- JoNova - https://www.joannenova.com.au -

ABC outrage: Solar in Australia no longer ‘a licence to *steal* money’

ABC writers see only the cruel obstacles in the way of a wealth transfer:

Solar generation is being buffeted by financial headwinds that are killing investment

Who knew that the whole point of financial winds is to kill off dumb investments in the first place? Not the socialist ABC.

If the ABC weren’t an advertising agency for Big Gov dependents, the headline could have read:

Artificial solar bubble busts in Australia: green investors burnt

What big government giveth…

Solar Power Investment in Qld. Graph

There goes another solar powered Boom and Bust.  |  Greenenergy markets /  Wattclarity

Solar no longer ‘a licence to print money’

Investment has ” has fallen off a cliff.” And there is more of that coming: “Queensland and South Australia have been at the forefront of depressed solar prices, but Mr [Tristan] Edis argues News South Wales and Victoria will not be far behind.

By business reporter Stephen Letts, (Are they kidding? Business?)

Independent wholesale energy market consultant Allan O’Neil has waded through the 660 pages of the ‘Generator Statistical Digest (GSD) 2019’ and found one of the key themes was the struggle new solar farms were having “with the messy reality of the electricity market”.

Back then, NEM wholesale prices were averaging close to $100/MWh (megawatt/hour)…

And which poor suckers paid those bonanza prices …. oh wait….the same ones who pay for the ABC? Stephen Letts doesn’t ask. It’s all about corporate capitalistic projects…

…and the renewable generators’ other key source source of income, Large-scale Generation Certificates (LGCs) were roughly similar — around $80-90 MWh per certificate — an indication of the paucity of renewable energy in the system at the time.

The profits looked so good, but they were all fake, from subsidies and forced payments. Solar panel investors were investing in big government whims, not in energy generation.

Almost all the research and info in this came from Allan O’Neill at WattClarity. In a nutshell, solar isn’t profitable even in Queesland because the lines are long, transmission loses are large, the electricity comes when customers don’t need it, and the government keeps insisting the solar farms pay for “grid stability” (FCAS) because the grid needs it, and solar doesn’t supply it.

As I said last year: Random Energy is the gift you don’t need

Wind and solar power are the intermittent freeloaders on the electricity grid. They are treated as if they’re generators, adding power to the grid, but instead they provide something the grid doesn’t need — power that can’t be guaranteed.

Random gigawatts has the illusion of looking useful, but it’s the gift of a spare holiday house you don’t know if you can use til the day before. It’s the spare fridge in the garage that overheats in hot weather, the extra turkey for thanksgiving that might not arrive til the day after.  The bills, the storage, the clutter, the chaos.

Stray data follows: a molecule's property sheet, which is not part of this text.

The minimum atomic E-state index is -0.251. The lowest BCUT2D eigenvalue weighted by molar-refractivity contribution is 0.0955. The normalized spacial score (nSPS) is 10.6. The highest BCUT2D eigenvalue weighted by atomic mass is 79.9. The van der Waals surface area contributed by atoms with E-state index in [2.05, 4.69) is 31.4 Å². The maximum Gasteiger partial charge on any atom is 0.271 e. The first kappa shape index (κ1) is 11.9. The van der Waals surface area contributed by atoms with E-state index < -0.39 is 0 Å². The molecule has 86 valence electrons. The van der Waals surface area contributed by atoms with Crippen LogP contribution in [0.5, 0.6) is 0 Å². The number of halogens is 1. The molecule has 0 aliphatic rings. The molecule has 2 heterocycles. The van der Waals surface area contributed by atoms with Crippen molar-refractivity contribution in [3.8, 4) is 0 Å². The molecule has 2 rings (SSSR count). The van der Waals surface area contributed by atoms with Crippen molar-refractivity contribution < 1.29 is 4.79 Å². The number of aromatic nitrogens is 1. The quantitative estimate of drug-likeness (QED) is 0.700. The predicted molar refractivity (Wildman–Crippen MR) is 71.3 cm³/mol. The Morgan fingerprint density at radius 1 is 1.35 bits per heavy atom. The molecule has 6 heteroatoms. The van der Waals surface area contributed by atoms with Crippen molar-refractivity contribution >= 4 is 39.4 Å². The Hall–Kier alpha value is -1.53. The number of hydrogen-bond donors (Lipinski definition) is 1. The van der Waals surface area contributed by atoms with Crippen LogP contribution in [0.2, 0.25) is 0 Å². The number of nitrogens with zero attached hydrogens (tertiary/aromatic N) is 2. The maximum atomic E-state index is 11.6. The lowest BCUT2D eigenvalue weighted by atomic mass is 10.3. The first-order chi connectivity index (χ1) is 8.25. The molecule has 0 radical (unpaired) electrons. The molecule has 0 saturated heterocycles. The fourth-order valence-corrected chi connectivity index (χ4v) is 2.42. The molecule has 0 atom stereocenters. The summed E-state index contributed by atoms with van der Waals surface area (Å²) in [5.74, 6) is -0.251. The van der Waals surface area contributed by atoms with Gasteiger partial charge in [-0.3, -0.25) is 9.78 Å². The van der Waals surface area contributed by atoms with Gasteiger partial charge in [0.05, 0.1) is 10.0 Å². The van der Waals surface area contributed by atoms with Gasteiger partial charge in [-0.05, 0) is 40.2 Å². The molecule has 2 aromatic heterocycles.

POST-NOTE: It’s what they don’t tell you.

As usual, the lies by omission change the whole story. Stephen Letts writes about the cost of solar power:

Mr O’Neil said falling construction costs also helped spur the investment boom, with some projects then reportedly being economic at all-up revenues in the $60-80/MWh range.

… but he doesn’t mention that brown coal was not just economic, but profitable at $30/MWh.

POST NOTE #2: It’s a carbon tax by default

January 29, 2020 at 11:39 am · Reply

The $80-90 MWh price for Large-scale Generation Certificates (LGCs) had nothing to do with a paucity of renewable energy in the system. The price reflected the penalty for a power retailer who failed to buy sufficient certificates which was a non-tax deductible fine of $65 per MWh (indexed for inflation). The non-tax deductible provision meant that the cost to the retailer was around $87. Of course renewables generators set their price close to that. In order to temporarily bring retail prices down the regulator has authorised retailers to defer purchase of certificates for three years, at which time they had to procure them. Demand for certificates dropped and the non cost effective renewables industry, needing the subsidies represented by the certificates offered low cost deals to retailers. When the three year hiatus ends and retailers have to purchase outstanding certificates as well as the certificates for that year, prices will return to previous levels. The large and small scale certificate subsidies are nothing more or less than a price on carbon (dioxide) by stealth.


9.9 out of 10 based on 113 ratings